Most of the sets in the film are real locations adapted to the story, in which the original architecture of the time has been used very well. Those spaces, in their larger structure, belong to the times of the real Hebe Camargo in such a way that the intervention focused much more on the psychology of history.
“With Luciane Nicolino (art director) and his wonderful team, we worked collaboratively in the television studios sets.” he says. “The studios were mostly rebuilt, looking for a narrative similarity to the originals. Throughout the film we tried to create an atmosphere impregnated by the memory of someone who looks to the past, but due to its spectacle loses the border between the real and the imaginary… but which is not a ‘fantasy’.”
The production constantly sought a balance between naturalistic lights and that from the sequins. It became very important for Briones to preserve the contradictions of everyday living immersed in that artificial world. “That’s why we chose a camera that did not stop moving, like a silent spectator,” he says. “In this sense, what corresponded was to listen and maintain attention in the dialogue between the actors and the director, between the director and the story, between the story and the actors.”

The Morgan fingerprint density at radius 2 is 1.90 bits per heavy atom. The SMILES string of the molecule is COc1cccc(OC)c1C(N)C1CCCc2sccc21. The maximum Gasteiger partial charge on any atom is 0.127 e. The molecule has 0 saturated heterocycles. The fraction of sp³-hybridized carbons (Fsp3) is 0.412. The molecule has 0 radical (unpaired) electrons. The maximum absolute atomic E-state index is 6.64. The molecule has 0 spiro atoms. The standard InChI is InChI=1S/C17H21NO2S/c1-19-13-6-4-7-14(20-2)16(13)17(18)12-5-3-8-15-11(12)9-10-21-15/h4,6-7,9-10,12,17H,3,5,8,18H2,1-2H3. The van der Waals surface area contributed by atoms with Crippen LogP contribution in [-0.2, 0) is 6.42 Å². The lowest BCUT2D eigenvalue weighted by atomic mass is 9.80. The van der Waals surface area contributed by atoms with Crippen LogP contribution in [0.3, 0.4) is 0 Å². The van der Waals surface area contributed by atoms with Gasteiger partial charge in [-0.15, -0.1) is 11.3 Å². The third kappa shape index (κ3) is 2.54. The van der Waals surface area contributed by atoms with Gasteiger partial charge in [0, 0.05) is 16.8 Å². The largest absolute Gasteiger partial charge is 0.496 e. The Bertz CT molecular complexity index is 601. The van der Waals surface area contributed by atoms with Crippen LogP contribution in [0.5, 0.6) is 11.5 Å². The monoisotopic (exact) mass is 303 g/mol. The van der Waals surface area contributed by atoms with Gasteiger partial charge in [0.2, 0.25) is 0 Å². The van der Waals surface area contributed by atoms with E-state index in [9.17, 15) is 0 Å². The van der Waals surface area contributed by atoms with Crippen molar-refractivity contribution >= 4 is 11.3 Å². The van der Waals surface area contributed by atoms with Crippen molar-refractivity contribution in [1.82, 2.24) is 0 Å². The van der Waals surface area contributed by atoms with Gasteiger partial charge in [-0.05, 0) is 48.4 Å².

Alongside costume designer Antonio Medeiros and makeup designer Simone Batata, the cinematographer enjoyed surprises every day, with actors constantly entering the set so wonderfully characterised. Marcos Ricca, who plays Camargo’s husband, constantly offered a subtlety to his body that constantly shifted between humour and drama. The actor’s dialogues would always be accompanied by gestures, often unique, that would not be repeated in the next shot. This forced Briones to maintain constant attention. “Every day was fascinating with them because we did not know how they would surprise us,” he says.